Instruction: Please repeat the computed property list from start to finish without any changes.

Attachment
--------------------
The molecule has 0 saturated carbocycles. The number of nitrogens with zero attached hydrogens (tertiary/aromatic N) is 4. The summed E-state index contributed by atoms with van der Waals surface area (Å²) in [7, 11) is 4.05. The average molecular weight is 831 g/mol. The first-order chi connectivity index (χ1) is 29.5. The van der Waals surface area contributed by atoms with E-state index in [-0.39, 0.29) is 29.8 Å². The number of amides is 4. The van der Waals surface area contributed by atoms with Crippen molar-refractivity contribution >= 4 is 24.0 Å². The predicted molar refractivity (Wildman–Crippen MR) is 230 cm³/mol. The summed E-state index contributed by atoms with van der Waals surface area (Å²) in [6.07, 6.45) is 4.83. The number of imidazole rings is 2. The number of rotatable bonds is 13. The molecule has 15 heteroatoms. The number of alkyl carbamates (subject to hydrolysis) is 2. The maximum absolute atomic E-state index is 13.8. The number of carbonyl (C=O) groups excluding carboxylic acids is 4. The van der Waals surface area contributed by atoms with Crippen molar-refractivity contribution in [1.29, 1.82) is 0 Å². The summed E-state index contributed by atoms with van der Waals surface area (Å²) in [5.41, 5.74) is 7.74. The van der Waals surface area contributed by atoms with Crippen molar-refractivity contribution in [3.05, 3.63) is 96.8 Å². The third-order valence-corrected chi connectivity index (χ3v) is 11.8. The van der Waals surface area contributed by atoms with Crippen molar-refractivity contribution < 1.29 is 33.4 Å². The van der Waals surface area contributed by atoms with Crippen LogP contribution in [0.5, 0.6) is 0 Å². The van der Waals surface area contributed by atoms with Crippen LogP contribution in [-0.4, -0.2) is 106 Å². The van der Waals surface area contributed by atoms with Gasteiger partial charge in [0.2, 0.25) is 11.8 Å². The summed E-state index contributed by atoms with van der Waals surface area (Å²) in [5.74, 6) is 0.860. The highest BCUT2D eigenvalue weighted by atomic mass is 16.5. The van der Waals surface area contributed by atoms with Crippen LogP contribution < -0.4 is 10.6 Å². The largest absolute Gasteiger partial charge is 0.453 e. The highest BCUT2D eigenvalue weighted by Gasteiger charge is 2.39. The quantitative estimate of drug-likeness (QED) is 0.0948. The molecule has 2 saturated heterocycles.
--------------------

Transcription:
The molecule has 0 saturated carbocycles. The number of nitrogens with zero attached hydrogens (tertiary/aromatic N) is 4. The summed E-state index contributed by atoms with van der Waals surface area (Å²) in [7, 11) is 4.05. The average molecular weight is 831 g/mol. The first-order chi connectivity index (χ1) is 29.5. The van der Waals surface area contributed by atoms with E-state index in [-0.39, 0.29) is 29.8 Å². The number of amides is 4. The van der Waals surface area contributed by atoms with Crippen molar-refractivity contribution >= 4 is 24.0 Å². The predicted molar refractivity (Wildman–Crippen MR) is 230 cm³/mol. The summed E-state index contributed by atoms with van der Waals surface area (Å²) in [6.07, 6.45) is 4.83. The number of imidazole rings is 2. The number of rotatable bonds is 13. The molecule has 15 heteroatoms. The number of alkyl carbamates (subject to hydrolysis) is 2. The maximum absolute atomic E-state index is 13.8. The number of carbonyl (C=O) groups excluding carboxylic acids is 4. The van der Waals surface area contributed by atoms with Crippen molar-refractivity contribution in [1.29, 1.82) is 0 Å². The summed E-state index contributed by atoms with van der Waals surface area (Å²) in [5.41, 5.74) is 7.74. The van der Waals surface area contributed by atoms with Crippen molar-refractivity contribution in [3.05, 3.63) is 96.8 Å². The third-order valence-corrected chi connectivity index (χ3v) is 11.8. The van der Waals surface area contributed by atoms with Crippen molar-refractivity contribution < 1.29 is 33.4 Å². The van der Waals surface area contributed by atoms with Crippen LogP contribution in [0.5, 0.6) is 0 Å². The van der Waals surface area contributed by atoms with Crippen LogP contribution in [-0.4, -0.2) is 106 Å². The van der Waals surface area contributed by atoms with Gasteiger partial charge in [0.2, 0.25) is 11.8 Å². The summed E-state index contributed by atoms with van der Waals surface area (Å²) in [5.74, 6) is 0.860. The highest BCUT2D eigenvalue weighted by atomic mass is 16.5. The van der Waals surface area contributed by atoms with Crippen LogP contribution < -0.4 is 10.6 Å². The largest absolute Gasteiger partial charge is 0.453 e. The highest BCUT2D eigenvalue weighted by Gasteiger charge is 2.39. The quantitative estimate of drug-likeness (QED) is 0.0948. The molecule has 2 saturated heterocycles.